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lombardo

Nassim Taleb thinks real estate will be the first thing to collapse

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10 minutes ago, lombardo said:

He starts talking about it just after 7 minutes.

 

Well, he has always said that accumulated debt is really risky and that the system is ultra fragile... He is clearly one of us. Are you surprised that he said this?

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I have read his books and don’t rate him, the gist of him is that a few times you will get a black swan event

how can someone be a celebrity for that 

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12 minutes ago, prozac said:

I have read his books and don’t rate him, the gist of him is that a few times you will get a black swan event

how can someone be a celebrity for that 

To be fair this very site here has predicted sixty eight of the last four black swans 🧐

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16 minutes ago, prozac said:

I have read his books and don’t rate him, the gist of him is that a few times you will get a black swan event

how can someone be a celebrity for that 

Well, you are not a good reader then... because he doesn’t focus on the black swans, he focuses on how to prepare for them and even spotting  them in advance not be a sucker.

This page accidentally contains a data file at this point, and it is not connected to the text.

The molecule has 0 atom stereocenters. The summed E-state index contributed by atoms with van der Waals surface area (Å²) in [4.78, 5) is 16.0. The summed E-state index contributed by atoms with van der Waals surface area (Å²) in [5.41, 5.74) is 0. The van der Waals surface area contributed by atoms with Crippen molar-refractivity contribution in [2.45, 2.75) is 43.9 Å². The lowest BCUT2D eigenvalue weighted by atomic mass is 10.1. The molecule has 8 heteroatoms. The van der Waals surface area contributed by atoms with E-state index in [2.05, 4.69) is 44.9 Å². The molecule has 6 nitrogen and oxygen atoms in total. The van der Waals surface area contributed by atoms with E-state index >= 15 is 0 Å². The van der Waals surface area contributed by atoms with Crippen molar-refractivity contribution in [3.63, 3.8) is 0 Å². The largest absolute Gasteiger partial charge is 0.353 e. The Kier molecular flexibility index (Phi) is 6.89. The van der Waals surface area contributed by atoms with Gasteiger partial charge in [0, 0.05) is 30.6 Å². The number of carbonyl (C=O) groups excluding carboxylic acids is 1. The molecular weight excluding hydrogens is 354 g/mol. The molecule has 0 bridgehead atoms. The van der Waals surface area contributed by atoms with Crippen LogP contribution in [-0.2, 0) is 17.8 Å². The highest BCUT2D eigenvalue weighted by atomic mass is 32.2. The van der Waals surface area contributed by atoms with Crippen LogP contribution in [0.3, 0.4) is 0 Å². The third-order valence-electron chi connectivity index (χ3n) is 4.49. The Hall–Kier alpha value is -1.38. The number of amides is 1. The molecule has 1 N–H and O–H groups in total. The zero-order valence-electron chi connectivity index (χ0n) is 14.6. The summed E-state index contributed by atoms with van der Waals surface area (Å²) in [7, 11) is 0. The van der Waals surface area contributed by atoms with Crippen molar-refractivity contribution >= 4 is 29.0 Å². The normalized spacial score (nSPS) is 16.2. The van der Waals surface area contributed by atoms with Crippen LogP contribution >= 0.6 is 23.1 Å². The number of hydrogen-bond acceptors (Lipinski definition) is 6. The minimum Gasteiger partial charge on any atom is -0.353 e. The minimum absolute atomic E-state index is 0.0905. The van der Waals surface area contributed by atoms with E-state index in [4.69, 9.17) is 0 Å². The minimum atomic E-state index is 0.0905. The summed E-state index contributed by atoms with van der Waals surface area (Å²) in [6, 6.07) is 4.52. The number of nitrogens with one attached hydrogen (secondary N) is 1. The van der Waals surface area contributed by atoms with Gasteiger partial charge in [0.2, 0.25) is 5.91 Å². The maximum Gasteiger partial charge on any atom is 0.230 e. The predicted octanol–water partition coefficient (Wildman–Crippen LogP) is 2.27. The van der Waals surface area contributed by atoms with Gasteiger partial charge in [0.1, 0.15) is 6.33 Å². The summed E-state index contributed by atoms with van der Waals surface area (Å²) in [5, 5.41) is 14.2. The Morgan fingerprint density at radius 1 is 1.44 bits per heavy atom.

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9 minutes ago, Burbujista said:

Well, you are not a good reader then... because he doesn’t focus on the black swans, he focuses on how to prepare for them and even spotting  them in advance not be a sucker.

You cannot prepare for a substantial black swan event only minor ones

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15 minutes ago, prozac said:

You cannot prepare for a substantial black swan event only minor ones

I just tried reading Black Swan and I thought it was really badly written, like a bright student on amphetamines trying to get everything they can think of on the page. Apparently Fooled by Randomness is much better.

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4 minutes ago, the_duke_of_hazzard said:

I just tried reading Black Swan and I thought it was really badly written, like a bright student on amphetamines trying to get everything they can think of on the page. Apparently Fooled by Randomness is much better.

Skin in the game is very thoughtful.

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2 minutes ago, the_duke_of_hazzard said:

I just tried reading Black Swan and I thought it was really badly written, like a bright student on amphetamines trying to get everything they can think of on the page. Apparently Fooled by Randomness is much better.